JDub’s indie spin on Black Friday weekend

Saturday, families settled in behind brand new LED TVs, icing the bruises earned battling for that larger-and-brighter-than-life display and apprehensively eyeing day three of turkey-centric meals. Jeff Bezos saw his net worth explode to over $100 billion, enough to buy the NFL and the MLB, or, alternatively, cover out of state tuition for all out of state students at New College for about the next 200 years. Meanwhile, in the backyard of a local brewery, away from the fray of the malls, locals perused the work of local artists in a more bohemian commemoration of consumption.

JDub’s, a Sarasota microbrewery that churns out often adventurous craft beers, frequently throws events to keep folks coming through and tasting their creations, which include unusual flavors including raspberry, maple and dandelion. This past weekend, they threw the 73 Degree Flea Indie Market Lunch, an unabashedly indie event bringing together local artists, entrepreneurs and one lone food truck to share, promote and sell their goods. Attendees filled mason-jars with their favorite beers–the less prepared and the more cynical accepted their drinks in plastic cups–then set out to wander through stalls brimming with handiwork.

A wide range of vendors presented a diverse collection of products ranging from massages to hand-knit scarves and T-shirts adorned with hand-pressed designs. Sarasota Candle Company brought handmade candles with flamboyant names like “Take it Easy” and “When Monkeys Attack.” Noelle & Lola, based out of Stuart, Florida, displayed their unique and brightly patterned handbags, while Sunshine Canning passed out small-batch jams, pickles and mustards.

For Elma Felix, the artist and entrepreneur behind Ebijou Studio, her Sarasota-based business is “a labor of love.”

“I’ve always made my own jewelry ever since I was little, whether it was a bracelet, or even just a piece of cord with a bead on it,” Felix said. In her current jewelry making endeavors, a particular style of colorful fabric characterizes her bijoux. “Everything is made out of Ankara wax print fabric–those are made on the West coast of Africa. It’s a different way of depositing color onto cotton, basically, so you use wax to both deposit the color and seal it.”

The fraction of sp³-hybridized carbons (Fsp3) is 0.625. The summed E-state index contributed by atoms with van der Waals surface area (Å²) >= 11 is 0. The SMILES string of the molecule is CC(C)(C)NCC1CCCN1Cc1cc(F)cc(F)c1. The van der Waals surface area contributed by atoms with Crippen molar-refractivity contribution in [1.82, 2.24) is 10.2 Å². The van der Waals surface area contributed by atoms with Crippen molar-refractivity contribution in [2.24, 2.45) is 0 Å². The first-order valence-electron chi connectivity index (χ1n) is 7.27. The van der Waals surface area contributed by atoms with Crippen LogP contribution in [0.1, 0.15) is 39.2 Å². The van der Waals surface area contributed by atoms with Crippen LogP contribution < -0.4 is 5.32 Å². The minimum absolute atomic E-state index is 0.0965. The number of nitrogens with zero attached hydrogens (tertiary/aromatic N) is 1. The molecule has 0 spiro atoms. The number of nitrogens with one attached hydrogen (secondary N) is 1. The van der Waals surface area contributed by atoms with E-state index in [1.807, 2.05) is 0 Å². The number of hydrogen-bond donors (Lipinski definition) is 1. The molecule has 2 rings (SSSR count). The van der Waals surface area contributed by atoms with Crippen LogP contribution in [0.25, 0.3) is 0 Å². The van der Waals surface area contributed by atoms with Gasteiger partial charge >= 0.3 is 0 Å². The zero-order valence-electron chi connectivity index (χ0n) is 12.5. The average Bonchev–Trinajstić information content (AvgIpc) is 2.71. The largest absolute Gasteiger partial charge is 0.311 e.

Molded into earrings, necklaces and scarfs by Felix, the colorful patterns of the Ankara fabric make Ebijou’s products bright, unique and exciting. Even in an artisan fair, the colors of Ebijou’s stall shone through. But for Felix, who works full time in Sarasota as an architect and urban planner, Ebijou serves a purpose beyond being a fount of bold, made-with-love accessories.

“It’s sort of a creative outlet, which is how I kind of balance it,” Felix said. “I get home–I call it my six to eleven–it’s the job that gives me a little bit of meaning, a little bit of context to life.”

At Poetry Cowgirl Nail Polish, a shop for gluten free, cruelty free and vegan friendly handmade nail polish, Kristen Beals concurred with what Felix had said. For her, making nailpolish was an opportunity be creative and to escape a mundane job. Also like Felix, Beals makes all the products that she sells.

“Everything is handmade. I hand-bottle and hand-pour, and I label everything. We were living in San Diego, and I was working a job that was not really very creatively satisfying,” Beals said. “And there’s an indie polish scene online–of course, cause there’s a network for everything online–and I started out just as a customer buying polish from other people, but I needed a creative outlet and my background is in art, so I decided to start making polish myself, and it just kind of branched out from there.”

For Nevaeh Thompson, by far the youngest vendor at 11 years old, art provides a similar balance. Thompson got her start selling art when a self portrait of hers was featured in FACEing Mental Illness: The Art of Acceptance, a community art project dedicated to destigmatizing mental illness and creating a community for those whom it affects.

“I love doing art, and it’s a chance to be calm, so it helped me, cause I struggled with ADHD. So, every time I was struggling, I would do art and it would calm me down,” Thompson said.

For 73 Degrees’ youngest vendor, creating and selling art has contributed to the growth of her self confidence. With her artwork in Selby Library and having sold a piece to a successful Sarasota businessman, the process of making art has become central to Thompson’s life.

“It has helped transition into being comfortable with accepting her challenges, instead of people making fun of her,” Thompson’s mom, Idalia Rivera, added. “Some people used to tell her ‘you need to take your medication,’ so it helped her to bypass all that.”

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